In recent past, according to an article of Livemint, DIPAM came out with a suggestion that dividend of Rs 0.37 lakh crore form CPSUs be accounted as disinvestment collections and club it with divestment realisation of Rs 0.31 lakh crore to achieve the disinvestment target of Rs 0.65 lakh crore. Although this is a ridiculous suggestion because dividend is a revenue resource for the government and presently, it is not considered as disinvestment proceeds.

Optimistic vs realistic target

Now the question is what target should the government set for disinvestment for the financial year 2023-24? Will the Budget target be optimistic or the government will set a realistic target?  If we look at the divestment proceeds realisation in the last eight fiscal years, we find that the revised target has always been more accurate than the Budget target. The revised estimate has risen to the occasion except in 2019-20 and in the last fiscal year. In the year 2019-20 also about 77 per cent of the revised target and about 49 per cent of it in 2020-21 has been realised.

In the last eight financial years, the average Budget target was Rs 1.04 lakh crore, which was revised and reduced to Rs 0.57 Lakh crore on an average. In other words, the budget estimates for disinvestment have been reduced by about 45 per cent. Therefore, it can be said that the actual average realisation has been Rs 0.50 lakh crore against the Budget and revised target.

The Secretary of the Department of Investment and Public Asset Management once said in an interview with Reuters that the government’s focus should be on privatisation instead of chasing high disinvestment targets. As it leads to a fall in share prices of such enterprises. So, there is no sense in fixing a higher target that cannot be achieved.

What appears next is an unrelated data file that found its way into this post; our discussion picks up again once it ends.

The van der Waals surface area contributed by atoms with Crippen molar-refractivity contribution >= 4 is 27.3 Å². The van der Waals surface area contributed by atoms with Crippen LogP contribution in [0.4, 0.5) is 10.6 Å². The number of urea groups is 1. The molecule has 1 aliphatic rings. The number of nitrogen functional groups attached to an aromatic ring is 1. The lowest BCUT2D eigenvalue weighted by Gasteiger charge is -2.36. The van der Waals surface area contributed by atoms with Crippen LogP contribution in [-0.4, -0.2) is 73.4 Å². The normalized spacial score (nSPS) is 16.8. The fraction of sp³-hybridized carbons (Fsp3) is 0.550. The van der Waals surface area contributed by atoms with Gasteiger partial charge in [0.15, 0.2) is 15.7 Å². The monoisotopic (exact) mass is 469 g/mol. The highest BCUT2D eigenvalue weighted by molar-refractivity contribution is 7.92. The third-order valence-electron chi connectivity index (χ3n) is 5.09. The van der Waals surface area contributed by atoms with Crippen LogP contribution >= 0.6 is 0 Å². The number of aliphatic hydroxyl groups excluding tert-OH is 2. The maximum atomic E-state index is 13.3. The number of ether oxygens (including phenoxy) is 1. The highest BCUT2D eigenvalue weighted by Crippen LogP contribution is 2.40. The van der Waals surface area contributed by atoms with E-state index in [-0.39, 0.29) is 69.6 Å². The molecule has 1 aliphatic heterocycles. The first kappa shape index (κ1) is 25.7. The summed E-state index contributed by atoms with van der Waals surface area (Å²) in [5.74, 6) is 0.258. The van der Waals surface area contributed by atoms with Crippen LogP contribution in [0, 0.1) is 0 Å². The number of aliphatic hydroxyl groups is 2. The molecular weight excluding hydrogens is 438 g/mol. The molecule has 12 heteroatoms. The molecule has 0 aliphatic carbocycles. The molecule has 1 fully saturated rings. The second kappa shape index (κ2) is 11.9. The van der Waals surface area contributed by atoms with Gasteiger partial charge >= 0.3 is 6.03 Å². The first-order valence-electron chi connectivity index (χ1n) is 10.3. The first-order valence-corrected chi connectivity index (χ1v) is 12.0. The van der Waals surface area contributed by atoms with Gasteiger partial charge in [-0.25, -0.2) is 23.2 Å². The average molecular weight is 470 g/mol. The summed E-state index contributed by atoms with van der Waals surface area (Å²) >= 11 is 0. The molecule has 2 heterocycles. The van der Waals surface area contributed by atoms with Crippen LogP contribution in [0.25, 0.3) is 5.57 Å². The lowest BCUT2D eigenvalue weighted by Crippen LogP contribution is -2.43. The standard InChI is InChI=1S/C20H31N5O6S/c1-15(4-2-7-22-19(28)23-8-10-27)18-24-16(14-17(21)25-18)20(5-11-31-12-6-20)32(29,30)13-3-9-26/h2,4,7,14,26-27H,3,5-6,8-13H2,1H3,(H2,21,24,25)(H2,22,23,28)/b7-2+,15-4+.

Disinvestment target for FY23

The Budget for 2023-24 will be the last full budget for the present government and it is expected that the government will keep an elevated target rather than a realistic target. While the priority of the government will be to give a growth-oriented budget and address the challenge of fiscal mathematics, it will also have to make the Budget popular as it will have to go to the general election next year. For a popular Budget, the government will probably go towards the optimistic disinvestment target. The government can set a high disinvestment target for the financial year 2023-24 as some large asset-sales are in the pipeline and expected to realise the proceeds in the next fiscal year. 

Dr Vinay K Srivastava teaches at ITS Ghaziabad

[Disclaimer: The opinions, beliefs, and views expressed by the various authors and forum participants on this website are personal and do not reflect the opinions, beliefs, and views of ABP News Network Pvt Ltd.]